It has also been shown that oligosaccharides can bind pathogens, thereby offering protection from infection, see the Calf category for more information. Human breast milk is also abundant in oligosaccharides. This also means that if raw milk is harvested and left in a jar at room temperature, the lactic acid bacteria naturally present, will start consuming the milk sugars (including lactose) and eventually produce a set yogurt. The presence of bountiful lactic acid is another level of protection against pathogens, and it is a self-preservation system of the raw milk which humans utilise for cultured milk like kefir, yogurt or cheese.
Protective components, like lactoferrin and lactoperoxidase, in fresh RDM from grass-and hay fed cows, also protect the milk from pathogens. Both the production of RDM and raw milk cheese rely on the many innate protective systems to eliminate pathogens that may have found their way into the product before they multiply. It is also very important to mention that these protective systems in RDM are able to function because of high animal husbandry standards. Raw milk produced for pasteurisation is not produced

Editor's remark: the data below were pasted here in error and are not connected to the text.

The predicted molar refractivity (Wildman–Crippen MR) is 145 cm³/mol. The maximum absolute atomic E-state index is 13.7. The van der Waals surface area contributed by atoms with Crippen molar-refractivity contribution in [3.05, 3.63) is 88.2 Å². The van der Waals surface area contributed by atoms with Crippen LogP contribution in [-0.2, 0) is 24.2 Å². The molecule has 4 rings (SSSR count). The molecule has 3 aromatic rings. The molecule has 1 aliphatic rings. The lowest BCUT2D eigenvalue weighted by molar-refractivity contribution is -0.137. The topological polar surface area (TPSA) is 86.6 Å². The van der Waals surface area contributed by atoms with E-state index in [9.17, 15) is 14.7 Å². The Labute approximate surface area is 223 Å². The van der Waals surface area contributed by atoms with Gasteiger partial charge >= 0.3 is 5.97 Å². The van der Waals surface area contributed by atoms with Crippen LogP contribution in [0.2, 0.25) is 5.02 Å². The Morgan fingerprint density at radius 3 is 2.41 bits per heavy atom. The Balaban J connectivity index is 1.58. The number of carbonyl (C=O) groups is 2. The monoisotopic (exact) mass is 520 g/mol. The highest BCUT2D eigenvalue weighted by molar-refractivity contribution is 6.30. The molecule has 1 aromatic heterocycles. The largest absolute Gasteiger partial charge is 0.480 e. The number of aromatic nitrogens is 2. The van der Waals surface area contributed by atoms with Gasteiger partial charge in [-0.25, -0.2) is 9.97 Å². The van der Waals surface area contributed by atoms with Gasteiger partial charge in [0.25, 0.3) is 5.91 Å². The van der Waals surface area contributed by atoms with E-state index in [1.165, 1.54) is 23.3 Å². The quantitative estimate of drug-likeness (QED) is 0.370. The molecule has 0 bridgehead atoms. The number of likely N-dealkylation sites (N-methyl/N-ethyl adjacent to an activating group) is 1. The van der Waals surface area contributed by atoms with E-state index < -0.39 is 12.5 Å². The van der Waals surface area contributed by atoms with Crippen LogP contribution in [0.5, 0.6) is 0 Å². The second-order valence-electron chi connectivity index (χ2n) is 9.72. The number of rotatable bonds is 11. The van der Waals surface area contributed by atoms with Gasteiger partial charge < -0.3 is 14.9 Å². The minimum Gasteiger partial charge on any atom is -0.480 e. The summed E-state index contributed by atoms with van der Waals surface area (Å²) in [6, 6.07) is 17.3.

according to these high standards, therefore the protective systems are easily overwhelmed, and cannot function.
It is also important to note that once raw milk is pasteurised, these innate protective systems are disabled. That is why pasteurised milk is vulnerable and defenceless post-pasteurisation. Great care has to be taking during bottling. Temperature control must be consistent during transportation and storage. If RDM is left to sit on a kitchen counter it will simply sour eventually because it has its many systems intact.